“I am the deep blue river, bubbling and burbling, through the forest. I descended from the heavens, the liquid soul of the earth. I glitter like thousand diamonds, the sun shines on me glowing like gold I nurture and provide.”
Six-year-old Narayan, named after the Lord himself was river Ganga. He moved around with his grandmother’s blue saree. Extreme poverty and forced Narayan’s parents to move to Shimla for better opportunities. Narayan was left in the care of his grandmother at the native village of Dharampur. Short for his age and gruffy, with wild curly hair, Narayan had a vivid imagination. He lived the stories his grandmother told him. He was moving around imagining that he is river Ganga. Each story he heard set in him, a powerful emotional connect to a particular character or event. Ganga fascinated him and he would be Ganga, the purest river.
Soon he had to start school. Narayan went reluctantly, but he did like the stories being told by teachers. He would come home and relate these to his grandmother. He was no ordinary story teller. He would enact as he told his stories. His movements were fluid, his expressions flawless and he would become one with the character he liked. He began to live that character, the character was alive and ticking for him. As years passed, he was intrigued by the stories he read during his Hindi and English classes. He would pick up characters following their life, their emotions. He managed to dress like most. In school is teachers triec to get him to study which he did not. He went there to listen to stories.
He soon became an oddity in the village. Everyone looked at him with suspicion. Whenever his parents came home people would suggest taking him to a doctor, thinking he had some mental illness. Some suggested witch doctors, some suggested offering prayers at the temple. His parents too were not in agreement of his actions. They believed something was truly amiss. They blamed his grandmother for spoiling him. She tried to tell them that it was evident his interest lay somewhere else, but his parents were convinced that he needed some sort of treatment and something was askew with his brain. They decided to take him to Shimla for treatment. Narayan overheard his parents and ran away from his house deep into the dense pine forest below.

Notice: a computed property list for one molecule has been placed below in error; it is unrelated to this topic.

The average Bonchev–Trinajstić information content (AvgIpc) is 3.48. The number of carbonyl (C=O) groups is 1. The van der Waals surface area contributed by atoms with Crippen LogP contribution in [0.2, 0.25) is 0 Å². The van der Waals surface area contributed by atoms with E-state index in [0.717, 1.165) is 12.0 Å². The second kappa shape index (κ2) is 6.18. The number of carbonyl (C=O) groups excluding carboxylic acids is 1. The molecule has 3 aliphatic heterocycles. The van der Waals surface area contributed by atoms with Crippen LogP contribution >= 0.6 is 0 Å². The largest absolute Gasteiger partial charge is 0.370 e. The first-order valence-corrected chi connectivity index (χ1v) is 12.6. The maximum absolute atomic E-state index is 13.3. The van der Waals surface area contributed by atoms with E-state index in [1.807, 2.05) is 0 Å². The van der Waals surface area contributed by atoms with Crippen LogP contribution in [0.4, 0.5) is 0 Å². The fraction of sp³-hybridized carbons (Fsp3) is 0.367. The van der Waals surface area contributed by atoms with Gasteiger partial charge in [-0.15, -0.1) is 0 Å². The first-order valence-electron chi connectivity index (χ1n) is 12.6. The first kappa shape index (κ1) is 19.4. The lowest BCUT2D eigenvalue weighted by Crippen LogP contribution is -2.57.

He knew the jungle like the back of his hand for he had been there so often to enact the characters he loved. He knew of a man who lived alone in a hut. He had told him once, that, he used to live in Mumbai and write stories for the movies. If Narayan wanted to listen to stories he was welcome. Narayan had for long been contemplating on going in search of this man with dreadlocks, long flowing beard, dressed in a hoody and worn out jeans. He looked tall to him, almost like Indra The king of Gods, that their teacher spoke about. His mind was made up, and he sauntered along to reach his destination. Once in the company of Indra, who did not judge him, neither for his looks, nor for his eccentric love for the characters, Narayan felt as close as possible to his true self.
Narayan was christened dream catcher. Indra reinforced the idea in Narayan that, life was like a dream, you can filter out the bad dreams and keep the good ones and you could be like a dream catcher living and loving what you like. Thereafter he began narrating his story to him everyday a story of a man young, handsome, sauve and rich. He was successful in every sphere, business and women. Narayan was fascinated not just fascinated he was infatuated.
A little beyond Dharampur, the village of Naddi, had become popular with the tourists, as it was the most picturesque place over there. During the summer months it was dotted with many eating joints and Narayan started working at one, he had to after all, meet his daily needs. This cafe where he worked, had a relaxed atmosphere. It was mostly frequented by young crowd who played guitar and sang and danced while enjoying their pizza, waffle and mojitos. Narayan liked the feel of the place.
Here, he spotted a beautiful young girl, definitely not Indian, tall, blonde, blue eyes and with a mesmerising smile. She would come everyday for lunch and he gathered that she had come for the yoga and meditation camp in the village. To him she embodied the heroine to his hero. He was drawn to her, watching her everyday but not going anywhere near.